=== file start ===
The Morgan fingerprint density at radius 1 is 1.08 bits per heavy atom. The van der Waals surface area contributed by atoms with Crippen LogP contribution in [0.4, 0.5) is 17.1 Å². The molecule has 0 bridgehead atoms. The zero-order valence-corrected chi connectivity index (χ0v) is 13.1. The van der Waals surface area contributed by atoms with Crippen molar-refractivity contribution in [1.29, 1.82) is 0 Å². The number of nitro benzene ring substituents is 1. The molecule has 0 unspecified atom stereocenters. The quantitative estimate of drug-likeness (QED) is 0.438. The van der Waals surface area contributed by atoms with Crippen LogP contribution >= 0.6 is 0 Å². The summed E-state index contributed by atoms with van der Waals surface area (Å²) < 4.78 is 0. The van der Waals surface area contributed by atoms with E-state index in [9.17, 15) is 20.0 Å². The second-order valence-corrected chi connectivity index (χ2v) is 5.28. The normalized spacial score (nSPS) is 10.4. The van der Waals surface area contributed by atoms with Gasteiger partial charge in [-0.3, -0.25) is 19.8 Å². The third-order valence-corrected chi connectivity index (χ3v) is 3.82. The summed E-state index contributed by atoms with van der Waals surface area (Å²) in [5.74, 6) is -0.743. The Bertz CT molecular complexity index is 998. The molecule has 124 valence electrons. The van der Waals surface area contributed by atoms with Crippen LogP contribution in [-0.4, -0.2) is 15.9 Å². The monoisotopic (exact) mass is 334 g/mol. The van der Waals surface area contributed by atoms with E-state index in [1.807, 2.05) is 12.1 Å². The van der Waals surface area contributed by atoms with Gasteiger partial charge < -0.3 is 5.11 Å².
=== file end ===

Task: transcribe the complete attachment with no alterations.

The Morgan fingerprint density at radius 1 is 1.08 bits per heavy atom. The van der Waals surface area contributed by atoms with Crippen LogP contribution in [0.4, 0.5) is 17.1 Å². The molecule has 0 bridgehead atoms. The zero-order valence-corrected chi connectivity index (χ0v) is 13.1. The van der Waals surface area contributed by atoms with Crippen molar-refractivity contribution in [1.29, 1.82) is 0 Å². The number of nitro benzene ring substituents is 1. The molecule has 0 unspecified atom stereocenters. The quantitative estimate of drug-likeness (QED) is 0.438. The van der Waals surface area contributed by atoms with Crippen LogP contribution >= 0.6 is 0 Å². The summed E-state index contributed by atoms with van der Waals surface area (Å²) < 4.78 is 0. The van der Waals surface area contributed by atoms with E-state index in [9.17, 15) is 20.0 Å². The second-order valence-corrected chi connectivity index (χ2v) is 5.28. The normalized spacial score (nSPS) is 10.4. The van der Waals surface area contributed by atoms with Gasteiger partial charge in [-0.3, -0.25) is 19.8 Å². The third-order valence-corrected chi connectivity index (χ3v) is 3.82. The summed E-state index contributed by atoms with van der Waals surface area (Å²) in [5.74, 6) is -0.743. The Bertz CT molecular complexity index is 998. The molecule has 124 valence electrons. The van der Waals surface area contributed by atoms with Crippen LogP contribution in [-0.4, -0.2) is 15.9 Å². The monoisotopic (exact) mass is 334 g/mol. The van der Waals surface area contributed by atoms with E-state index in [1.807, 2.05) is 12.1 Å². The van der Waals surface area contributed by atoms with Gasteiger partial charge < -0.3 is 5.11 Å².